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Additional Expenses: While Adopting Colocation Environment

Server colocation

The benefits of server virtualization and consolidation often extend to colocation facilities, so adding tools like vSphere, Hyper-V or even XenServer can allow organizations to run multiple workloads on the same physical host. This lowers the total number of servers that a business needs to lease (or install if the client is providing its own hardware) and lowers the power and cooling charges that can accompany a colocation deal.

Compatibility is the key here, so consider the hyper-visor and workload management. This isn’t a problem when migrating Hyper-V workloads to your own servers installed in remote colocation facilities—you’re basically doing the work yourself.

But if you lease equipment from the colocation facility and it is using vSphere, you might experience problems migrating and monitoring your Hyper-V workloads. It can be very costly to convert your own virtual machines to achieve compatibility with a provider’s environment.

Another concern is workload management and monitoring. When the hardware is your own, you’ll almost certainly manage the workloads yourself remotely, though the colocation might offer management, backups or other tasks as value-added services. There’s no need to spend the extra on managed services if in-house IT staff already manages virtual machines.

If the colocation provider supplies the hardware and monitoring, you generally need not pay extra for managed services beyond initial provisioning, monitoring and data protection—typically automated tasks anyway.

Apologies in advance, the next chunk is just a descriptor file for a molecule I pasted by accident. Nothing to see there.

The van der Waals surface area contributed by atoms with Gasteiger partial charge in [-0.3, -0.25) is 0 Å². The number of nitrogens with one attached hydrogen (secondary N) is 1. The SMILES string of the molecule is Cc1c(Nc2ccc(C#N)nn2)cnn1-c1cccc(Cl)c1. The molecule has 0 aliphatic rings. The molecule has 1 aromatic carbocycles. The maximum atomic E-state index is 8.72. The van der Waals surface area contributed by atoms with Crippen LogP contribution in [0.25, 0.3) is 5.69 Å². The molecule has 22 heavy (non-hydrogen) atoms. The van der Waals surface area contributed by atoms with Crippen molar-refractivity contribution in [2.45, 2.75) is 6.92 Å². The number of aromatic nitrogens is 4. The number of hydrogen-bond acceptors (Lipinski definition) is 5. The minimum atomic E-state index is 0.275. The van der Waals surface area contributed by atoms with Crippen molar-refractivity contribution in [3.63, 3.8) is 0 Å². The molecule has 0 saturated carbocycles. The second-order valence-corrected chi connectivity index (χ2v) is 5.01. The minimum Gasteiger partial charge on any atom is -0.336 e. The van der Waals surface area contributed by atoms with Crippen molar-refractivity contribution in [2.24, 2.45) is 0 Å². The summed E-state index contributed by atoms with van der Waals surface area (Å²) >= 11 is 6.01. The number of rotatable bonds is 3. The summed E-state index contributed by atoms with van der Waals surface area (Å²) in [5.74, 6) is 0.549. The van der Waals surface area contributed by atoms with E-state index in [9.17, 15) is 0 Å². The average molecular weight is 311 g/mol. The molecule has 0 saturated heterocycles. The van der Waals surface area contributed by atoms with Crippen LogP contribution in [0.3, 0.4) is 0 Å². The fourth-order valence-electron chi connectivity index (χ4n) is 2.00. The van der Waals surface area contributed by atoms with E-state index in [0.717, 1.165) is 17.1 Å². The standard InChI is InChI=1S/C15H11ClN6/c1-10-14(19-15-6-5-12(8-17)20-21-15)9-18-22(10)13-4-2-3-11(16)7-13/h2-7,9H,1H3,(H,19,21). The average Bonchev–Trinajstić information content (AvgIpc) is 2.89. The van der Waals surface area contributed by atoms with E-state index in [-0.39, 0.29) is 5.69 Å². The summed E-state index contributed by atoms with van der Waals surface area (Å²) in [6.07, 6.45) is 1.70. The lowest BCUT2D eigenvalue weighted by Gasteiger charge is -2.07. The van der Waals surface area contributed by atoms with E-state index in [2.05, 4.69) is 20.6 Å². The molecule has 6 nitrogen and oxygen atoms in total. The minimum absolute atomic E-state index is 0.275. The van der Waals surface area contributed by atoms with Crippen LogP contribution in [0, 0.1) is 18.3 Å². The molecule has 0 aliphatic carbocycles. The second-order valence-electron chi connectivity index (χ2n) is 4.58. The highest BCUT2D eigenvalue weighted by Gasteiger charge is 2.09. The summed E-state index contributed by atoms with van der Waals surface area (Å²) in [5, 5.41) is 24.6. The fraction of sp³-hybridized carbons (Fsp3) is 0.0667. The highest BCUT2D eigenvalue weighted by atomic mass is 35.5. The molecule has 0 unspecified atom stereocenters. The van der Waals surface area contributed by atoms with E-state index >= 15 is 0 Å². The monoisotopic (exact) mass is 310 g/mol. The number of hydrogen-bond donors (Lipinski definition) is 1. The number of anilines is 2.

Colocation providers typically offer additional services such as managed storage, backup, monitoring, security, extended/priority support, analytics and reporting. These value-added services may be available whether you lease the provider’s gear or supply your own. Some mission-critical workloads can certainly benefit from some of these services, but many secondary applications will see limited benefit.

Save monthly costs by matching services to workloads wherever possible. For instance, it might be worthwhile to protect an Exchange workload with backup, analytics and other services, but it’s rarely worth protecting test and development VMs in the same manner.

If services are offered on a “per-chassis” basis, that may affect the way that workloads are distributed. For example, important workloads may be located on one physical server receiving additional services, while secondary workloads may be grouped onto another physical server without those services.

Finally, understand the value of support, and take the time to evaluate the colocation provider’s options. Businesses can save money by forgoing extended support options, but this might prove costly for mission-critical workloads when trouble actually strikes.

Make sure that support levels are appropriate for the workloads, and then test the available support options and escalation path to verify that service works as promised. Faltering service is one of the principal reasons that colocation providers are dropped or changed over time.

Our easySERVICE™ Program helps organizations design, build, migrate, manage, and protect their Cloud-based environments. This especially designed backup solution helps small to medium sized organizations meet RPOs and RTOs, save time, eliminate risks and dramatically reduce capital and operational costs.

If you are the proud owner of a small business and you have been searching for small business IT outsourcing services, then you are definitely headed in the right direction. With the help of easySERVICE™ Data Solutions, Small enterprises look to gain access to talent that they may not have or want to farm out their activities to IT specialized firms that they feel can do a better job in IT related services.

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One comment on “Additional Expenses: While Adopting Colocation Environment

  1. StellarPhoenixS
    August 12, 2014

    Reblogged this on Stellar Phoenix Solutions.

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